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North Korea Vows To Carry Out More Rocket Launches, Nuclear Test

People bow in front of a portrait of late leader Kim Jong Il in Pyongyang.
North Korea has announced it will carry out more rocket launches and a nuclear test.

Quoted by the state news agency KCNA, North Korea's National Defense Commission said such action "will target our sworn enemy, the United States."

The announcement on January 24 by the country's top military body comes a day after the United Nations Security Council passed a resolution to censure and sanction the country for a rocket launch in December.

North Korea said the launch was a peaceful satellite mission, but the United States and others say it was actually a test of long-range missile technology.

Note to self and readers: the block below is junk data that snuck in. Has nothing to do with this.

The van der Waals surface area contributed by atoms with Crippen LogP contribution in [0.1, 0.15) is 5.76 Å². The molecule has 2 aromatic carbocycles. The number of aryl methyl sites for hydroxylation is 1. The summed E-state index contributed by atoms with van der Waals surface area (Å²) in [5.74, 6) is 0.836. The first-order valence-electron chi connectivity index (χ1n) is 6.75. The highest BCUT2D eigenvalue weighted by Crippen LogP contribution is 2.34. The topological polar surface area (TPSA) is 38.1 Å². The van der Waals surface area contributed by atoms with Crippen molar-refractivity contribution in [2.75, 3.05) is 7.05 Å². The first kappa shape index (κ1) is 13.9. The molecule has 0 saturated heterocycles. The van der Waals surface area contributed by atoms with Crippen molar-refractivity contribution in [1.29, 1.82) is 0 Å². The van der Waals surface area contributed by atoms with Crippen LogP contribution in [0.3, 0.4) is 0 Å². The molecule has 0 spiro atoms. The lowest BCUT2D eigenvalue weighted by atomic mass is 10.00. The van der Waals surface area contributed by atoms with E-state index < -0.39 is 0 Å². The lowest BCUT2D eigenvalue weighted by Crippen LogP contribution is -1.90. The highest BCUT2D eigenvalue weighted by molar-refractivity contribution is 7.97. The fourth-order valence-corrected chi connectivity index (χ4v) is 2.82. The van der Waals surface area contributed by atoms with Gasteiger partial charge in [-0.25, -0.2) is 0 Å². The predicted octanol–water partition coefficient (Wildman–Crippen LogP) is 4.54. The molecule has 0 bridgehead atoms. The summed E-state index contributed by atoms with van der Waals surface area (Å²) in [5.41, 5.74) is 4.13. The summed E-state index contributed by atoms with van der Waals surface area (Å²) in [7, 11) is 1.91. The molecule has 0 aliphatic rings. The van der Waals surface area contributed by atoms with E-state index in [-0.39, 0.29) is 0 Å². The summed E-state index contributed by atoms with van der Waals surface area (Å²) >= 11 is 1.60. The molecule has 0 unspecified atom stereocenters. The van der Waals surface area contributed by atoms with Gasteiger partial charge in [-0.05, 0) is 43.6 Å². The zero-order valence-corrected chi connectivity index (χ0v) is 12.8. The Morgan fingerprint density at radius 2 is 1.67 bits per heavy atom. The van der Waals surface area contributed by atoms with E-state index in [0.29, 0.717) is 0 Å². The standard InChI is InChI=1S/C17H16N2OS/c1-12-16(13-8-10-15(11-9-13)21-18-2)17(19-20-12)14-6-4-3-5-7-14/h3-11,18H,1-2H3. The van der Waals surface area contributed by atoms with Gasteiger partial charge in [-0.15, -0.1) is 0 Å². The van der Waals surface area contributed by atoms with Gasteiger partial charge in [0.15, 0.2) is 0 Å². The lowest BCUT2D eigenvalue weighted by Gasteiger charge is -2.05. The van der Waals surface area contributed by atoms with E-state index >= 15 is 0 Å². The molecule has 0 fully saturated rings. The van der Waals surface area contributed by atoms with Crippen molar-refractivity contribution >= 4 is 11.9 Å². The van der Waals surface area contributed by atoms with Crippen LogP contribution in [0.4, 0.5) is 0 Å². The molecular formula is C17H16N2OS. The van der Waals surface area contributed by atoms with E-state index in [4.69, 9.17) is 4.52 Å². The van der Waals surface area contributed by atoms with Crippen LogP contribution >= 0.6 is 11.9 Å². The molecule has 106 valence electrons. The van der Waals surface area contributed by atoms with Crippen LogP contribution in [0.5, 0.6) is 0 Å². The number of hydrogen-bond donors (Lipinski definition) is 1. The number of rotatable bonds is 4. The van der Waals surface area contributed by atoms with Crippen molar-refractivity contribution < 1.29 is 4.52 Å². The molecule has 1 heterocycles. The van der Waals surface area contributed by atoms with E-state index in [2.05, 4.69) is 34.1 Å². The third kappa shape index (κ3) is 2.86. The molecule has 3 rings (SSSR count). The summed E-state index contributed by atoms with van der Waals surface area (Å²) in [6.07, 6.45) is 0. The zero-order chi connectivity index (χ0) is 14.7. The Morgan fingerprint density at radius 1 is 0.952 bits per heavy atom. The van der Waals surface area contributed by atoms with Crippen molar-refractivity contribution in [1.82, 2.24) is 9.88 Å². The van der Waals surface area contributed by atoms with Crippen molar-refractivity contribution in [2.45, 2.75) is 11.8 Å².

The North was banned from developing missile and nuclear technology under UN resolutions imposed after Pyongyang's 2006 and 2009 nuclear tests.

South Korean Foreign Ministry spokesman Cho Tai-young urged the North to reconsider its announcement.

"It is very regrettable that North Korea released such a statement," Cho said.

"Once again, our government strongly urges the North to listen to warnings from the international community and not to carry out additional provocations such as a nuclear test."

The United States' special envoy for North Korea, Glyn Davies, said a nuclear test by North Korea would undermine stability on the Korean Peninsula.

"We hope they don't [carry out further tests], we call on them not to do it. It would be highly provocative," Davies said.

"It would set back the course of trying to find a solution to these long-standing problems that have prevented the peninsula from becoming reunited. I think it's very important that they don't test."

Chinese Foreign Ministry spokesman Hong Lei called on "all relevant parties [to] refrain from action that might escalate the situation in the region."

With reporting by AP, Reuters, and dpa
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